Parent SKILLZ: “Edutainment”

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Parent SKILLZ: “Edutainment”

You know that scene in Mary Poppins when she sings “Just a spoonful of sugar helps the medicine go down,” as she whips the kids’ messy bedroom into ship shape?

I mean, we all wish that we could snap our fingers and have a magically clean house, but I think the real magic is the message of the song she sings – sometimes all it takes to get children to do something unpleasant or dull is to present it as just the opposite – fun and entertaining!

This is what EDUTAINMENT is all about! (Get it? “Education” and “entertainment”? It’s a smoosh!)

Here are 3 ways that you could basically be a modern Mary Poppins by using edutainment with your child!

Practice Healthy Competition

Children’s brains LOVE novelty. That is why healthy competition and games get them so excited! You can help your child accomplish their less-than-pleasant daily tasks by adding a fun edutainment component. One way would be to incorporate a game or competition into their nighttime routine to prompt them to get ready for bed, to pick up their toys, or to brush their teeth.

For example, when it’s time for bed, you might challenge them with a race against you! “Okay! It’s time to get ready for bed! Let’s see who can race to the bathroom the fastest!” Once you get to the bathroom, follow it up with the next challenge, “Who can get their toothbrush out & put the toothpaste on the fastest?” And then, the pièce de résistance! “Who can brush their teeth the longest?” Make a big show of how you’re brushing your teeth; your child is likely to imitate what you do. Then, once you think it’s been enough time, stop brushing your teeth, allowing them to be the big winner!

Be Playful with Your Child

Your child is not going to behave all the time. They’re just not. If they did, we’d all be suspicious, and life would honestly be pretty boring. When your child throws a fit, or is stubborn, or is acting like a big ol’ grump-a-lump about something, try adding something playful into the mix that diverts their attention to something more positive. Kids love when adults get into the spirit of playfulness themselves!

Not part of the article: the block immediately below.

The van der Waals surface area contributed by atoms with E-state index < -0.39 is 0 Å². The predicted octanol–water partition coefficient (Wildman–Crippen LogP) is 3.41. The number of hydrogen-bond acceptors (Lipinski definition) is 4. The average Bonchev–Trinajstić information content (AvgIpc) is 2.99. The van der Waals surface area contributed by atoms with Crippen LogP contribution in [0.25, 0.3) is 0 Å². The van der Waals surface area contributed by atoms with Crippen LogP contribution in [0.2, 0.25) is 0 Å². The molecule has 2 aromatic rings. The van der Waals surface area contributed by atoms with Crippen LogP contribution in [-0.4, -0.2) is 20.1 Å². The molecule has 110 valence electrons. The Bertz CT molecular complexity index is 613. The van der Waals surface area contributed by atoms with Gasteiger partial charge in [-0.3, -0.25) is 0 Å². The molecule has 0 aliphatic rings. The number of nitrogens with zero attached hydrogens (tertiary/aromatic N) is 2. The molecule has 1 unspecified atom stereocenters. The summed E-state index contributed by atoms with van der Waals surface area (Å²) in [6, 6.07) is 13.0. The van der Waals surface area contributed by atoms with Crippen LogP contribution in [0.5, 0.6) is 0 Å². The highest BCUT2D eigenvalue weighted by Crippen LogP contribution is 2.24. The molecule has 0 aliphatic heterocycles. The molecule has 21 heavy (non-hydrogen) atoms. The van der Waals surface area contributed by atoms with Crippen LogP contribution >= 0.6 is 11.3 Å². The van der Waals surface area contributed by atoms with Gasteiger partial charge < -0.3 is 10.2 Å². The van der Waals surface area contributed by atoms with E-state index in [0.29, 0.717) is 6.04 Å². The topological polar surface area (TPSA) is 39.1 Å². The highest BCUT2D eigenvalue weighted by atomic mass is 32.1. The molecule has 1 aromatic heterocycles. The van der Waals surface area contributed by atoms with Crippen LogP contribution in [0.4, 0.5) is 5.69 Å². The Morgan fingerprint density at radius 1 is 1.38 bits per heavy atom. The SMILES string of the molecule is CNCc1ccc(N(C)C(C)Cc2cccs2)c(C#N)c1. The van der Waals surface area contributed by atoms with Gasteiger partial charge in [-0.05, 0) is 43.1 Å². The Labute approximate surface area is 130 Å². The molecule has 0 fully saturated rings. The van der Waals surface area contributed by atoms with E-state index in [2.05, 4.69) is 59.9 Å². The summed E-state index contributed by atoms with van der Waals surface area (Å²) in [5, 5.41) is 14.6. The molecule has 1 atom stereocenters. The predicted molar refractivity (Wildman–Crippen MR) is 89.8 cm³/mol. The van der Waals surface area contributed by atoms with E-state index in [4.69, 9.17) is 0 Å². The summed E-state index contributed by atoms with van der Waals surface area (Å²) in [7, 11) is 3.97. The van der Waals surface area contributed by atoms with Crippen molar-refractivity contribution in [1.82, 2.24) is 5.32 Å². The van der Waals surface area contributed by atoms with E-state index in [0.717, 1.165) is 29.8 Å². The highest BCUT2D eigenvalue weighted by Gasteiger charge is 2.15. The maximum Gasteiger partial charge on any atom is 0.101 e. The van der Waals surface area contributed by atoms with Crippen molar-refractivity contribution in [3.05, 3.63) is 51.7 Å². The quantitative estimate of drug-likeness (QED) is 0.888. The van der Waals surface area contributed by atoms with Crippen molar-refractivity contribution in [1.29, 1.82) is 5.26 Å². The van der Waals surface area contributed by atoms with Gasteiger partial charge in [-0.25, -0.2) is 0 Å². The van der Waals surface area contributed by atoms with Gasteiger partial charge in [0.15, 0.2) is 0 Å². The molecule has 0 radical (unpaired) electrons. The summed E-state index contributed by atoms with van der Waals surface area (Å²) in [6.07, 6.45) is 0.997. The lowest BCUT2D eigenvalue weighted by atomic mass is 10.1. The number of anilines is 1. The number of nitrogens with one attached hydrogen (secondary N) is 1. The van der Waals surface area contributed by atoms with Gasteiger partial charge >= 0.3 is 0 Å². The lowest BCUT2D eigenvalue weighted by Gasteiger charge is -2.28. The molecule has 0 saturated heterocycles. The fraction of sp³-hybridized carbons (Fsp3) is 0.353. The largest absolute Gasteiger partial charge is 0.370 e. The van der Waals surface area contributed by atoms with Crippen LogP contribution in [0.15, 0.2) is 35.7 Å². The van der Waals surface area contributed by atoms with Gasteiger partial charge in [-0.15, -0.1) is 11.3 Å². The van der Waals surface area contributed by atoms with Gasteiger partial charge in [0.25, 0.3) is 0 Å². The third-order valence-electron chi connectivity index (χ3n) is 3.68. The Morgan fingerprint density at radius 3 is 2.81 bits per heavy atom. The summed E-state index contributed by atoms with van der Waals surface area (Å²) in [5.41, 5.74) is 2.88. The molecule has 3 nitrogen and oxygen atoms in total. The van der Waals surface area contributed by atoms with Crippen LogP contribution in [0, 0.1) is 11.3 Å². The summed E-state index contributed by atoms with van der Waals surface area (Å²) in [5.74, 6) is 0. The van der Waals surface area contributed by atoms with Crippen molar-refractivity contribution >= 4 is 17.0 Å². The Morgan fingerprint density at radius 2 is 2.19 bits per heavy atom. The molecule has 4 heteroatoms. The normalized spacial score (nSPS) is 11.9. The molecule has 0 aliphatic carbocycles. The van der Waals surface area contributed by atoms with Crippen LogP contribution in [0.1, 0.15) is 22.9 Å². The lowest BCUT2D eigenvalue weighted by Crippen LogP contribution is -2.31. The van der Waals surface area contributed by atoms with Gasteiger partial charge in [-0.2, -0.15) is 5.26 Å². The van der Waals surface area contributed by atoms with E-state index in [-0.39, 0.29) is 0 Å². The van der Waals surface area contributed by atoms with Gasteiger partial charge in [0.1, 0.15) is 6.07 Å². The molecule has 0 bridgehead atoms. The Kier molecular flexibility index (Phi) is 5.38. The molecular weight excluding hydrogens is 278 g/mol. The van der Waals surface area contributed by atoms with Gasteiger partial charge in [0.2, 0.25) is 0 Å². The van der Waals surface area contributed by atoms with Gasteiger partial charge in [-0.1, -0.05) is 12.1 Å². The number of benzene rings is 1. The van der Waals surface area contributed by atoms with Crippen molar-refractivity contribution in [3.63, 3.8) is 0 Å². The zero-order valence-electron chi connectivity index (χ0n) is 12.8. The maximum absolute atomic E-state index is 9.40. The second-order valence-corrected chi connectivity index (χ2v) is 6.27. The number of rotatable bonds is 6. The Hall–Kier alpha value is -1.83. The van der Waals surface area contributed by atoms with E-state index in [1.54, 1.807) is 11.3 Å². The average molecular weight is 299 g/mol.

“If my son throws a temper tantrum, sometimes I pretend in a silly way that I am falling and hurt my foot and he laughs. Or, if he sits in a chair that I specifically told him that I am going to sit in, I playfully act like I am going to sit on him. He likes the silliness, and it detracts and redirects him away from his original temper tantrum or negative behavior.”

-Melody Johnson

Think Outside the Box

Playful silliness works a lot of the time, but sometimes it just doesn’t. Sometimes, they are adamant. In these moments, creative solutions might be the key to helping your child accomplish their tasks and chores. For example, it might be a nightmare to try to get your child to do his or her homework every night. Maybe there’s a way to make the experience more pleasant but still doesn’t get in the way of them accomplishing this task?

Here’s one example – Children LOVE tents. If your child loves being outdoors, set up a homework tent for them in the backyard! A special place specifically for accomplishing this task. If your child isn’t very outdoorsy, try building a fort in the living room together where they can go to do their homework. It’s even better if you can get in the fort with them and work on it together as a way to spend some quality time with each other!

What about older kids though? Coffee shops are favorite hangouts among teens and college students, so perhaps going to one where your pre-teen can have their favorite hot drink and do their homework can be a treat that they can look forward to.

In both of these scenarios, you are focusing on what can change (the environmental variables) instead of going head-to-head with your child because the task itself cannot change (the homework). In both cases, the result is that you’re helping your child to adjust his or her negative outlook on a task, and to start coding it in his or her mind as a positive experience instead of something he or she dreads doing every day.

Healthy competition, being silly and playful, and taking creative approaches are just a few tools that you can keep in your toolkit that could help you to motivate your child. When you embrace “edutainment,” you’re giving your child that spoonful of sugar to help the medicine go down. You’re making their whole life more pleasant! Could anyone give their child a more loving gift than that?